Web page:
It is a true and enduring commitment to the deepest possibility and call of each other that creates the possibility of enduring friendship despite our limits and our inevitable failings at times to behave as a friendWe have very few true and deep life long friends in good part because of the ways we inevitably fail each other in relationshipWe can use friendship quite loosely to apply to many persons who are liked and likable acquaintances or those with whom we have relationships of mutual benefitFriendship, however, requires of us that we have a commitment to the human and spiritual unfolding of what is truest in another, a commitment that endures through mutual failure toward and hurt of each other  There are few persons in life whom we know we shall stand by even in those moments when the hurt we have inflicted on each other seems to have broken our relationshipWe learn, as Aelred says, to “fearlessly entrust our heart and its secrets” when we know that the other will and cannot abandon us, and we him or her, even when we badly fail each otherWe come to know the mercy of God when a friend, whom we have badly hurt, refuses to abandon and to cease loving usIn turn, we know something of our sharing in the life and love of God when we discover in ourselves a capacity to see the one we love in our friend beyond the failing or the hurt he or she has caused usThe commitment of friendship is a commitment to the one our friend is called to be, even when that person is hidden or not yet realized.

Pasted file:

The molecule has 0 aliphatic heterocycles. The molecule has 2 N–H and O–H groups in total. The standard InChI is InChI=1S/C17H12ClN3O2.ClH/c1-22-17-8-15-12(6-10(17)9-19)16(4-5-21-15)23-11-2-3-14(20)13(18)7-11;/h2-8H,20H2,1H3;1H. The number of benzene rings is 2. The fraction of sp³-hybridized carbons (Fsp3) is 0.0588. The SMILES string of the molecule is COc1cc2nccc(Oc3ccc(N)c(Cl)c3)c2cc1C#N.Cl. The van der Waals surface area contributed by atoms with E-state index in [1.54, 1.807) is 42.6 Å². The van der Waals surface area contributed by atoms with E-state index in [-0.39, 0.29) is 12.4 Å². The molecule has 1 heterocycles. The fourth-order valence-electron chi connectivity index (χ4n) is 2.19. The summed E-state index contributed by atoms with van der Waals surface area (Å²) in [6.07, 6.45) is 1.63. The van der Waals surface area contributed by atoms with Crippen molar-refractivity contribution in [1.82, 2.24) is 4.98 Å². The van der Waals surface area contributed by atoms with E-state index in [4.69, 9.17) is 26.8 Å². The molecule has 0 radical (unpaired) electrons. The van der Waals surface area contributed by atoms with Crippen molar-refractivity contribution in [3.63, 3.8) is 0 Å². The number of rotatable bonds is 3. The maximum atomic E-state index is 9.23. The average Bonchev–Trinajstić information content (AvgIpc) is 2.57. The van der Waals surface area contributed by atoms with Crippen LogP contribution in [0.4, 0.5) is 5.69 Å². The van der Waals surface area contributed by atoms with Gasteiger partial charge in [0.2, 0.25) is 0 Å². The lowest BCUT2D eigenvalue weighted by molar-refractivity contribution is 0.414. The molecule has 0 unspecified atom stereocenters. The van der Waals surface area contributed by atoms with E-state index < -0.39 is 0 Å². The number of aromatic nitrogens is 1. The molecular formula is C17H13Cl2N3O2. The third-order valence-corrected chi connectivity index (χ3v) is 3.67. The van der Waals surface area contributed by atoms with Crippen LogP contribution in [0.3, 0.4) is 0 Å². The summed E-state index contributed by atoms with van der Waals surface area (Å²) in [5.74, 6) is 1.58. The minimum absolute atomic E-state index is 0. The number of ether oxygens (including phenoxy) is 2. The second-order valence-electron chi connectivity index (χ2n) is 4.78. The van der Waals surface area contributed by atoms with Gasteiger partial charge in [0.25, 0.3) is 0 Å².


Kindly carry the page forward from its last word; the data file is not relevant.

Finally, it is through a long term process of purification that real friendship develops and is manifestOur earliest attractions to others are often akin to the experience of infatuationWe want to be close to, to be friends with, another whom we see as god-likeTheirs are qualities of mind, body, spirit that we long to share and even to have in and for ourselvesWe may want what is lacking in ourselves to be completed by the gifts and strengths of our friendYet, over time we shall more and more see each other as we areWe shall come to know that those attributes we so admired may well be more fragile or more rigid than we at first recognizedWe shall always come to realize that the gifts come in “earthen vessels” that are fragile and often brokenWe shall come to experience that the other not only fills but also drains us. In short, we come to love not the idol that originally attracted us but rather the actual human person with his or her faults and failings, to be sure, but also with that Divine image that is his or her deepest truth and possibilityAs our illusions fade, a greater reality comes into view: the reality of a call to be also a servant of God by serving the Divine call and Christ form that is the deepest life of our friendThe gift and mystery of friendship is a Divine gift by which two human persons are enabled and empowered to serve each other’s realization of the life they share, with all, in ChristThe purification is essentially a deepening into what Aelred describes: “ But only those do we call friends to whom we can fearlessly entrust our heart and all its secrets; those, too who, in turn, are bound to us by the same law of faith and security.We never, in this life, “entrust all our secrets” to our friendYet, as the love of friendship grows, we realize an increasing desire, openness, and willingness to entrust all of who we are and to receive from our secure and trusting friend all of who he or she is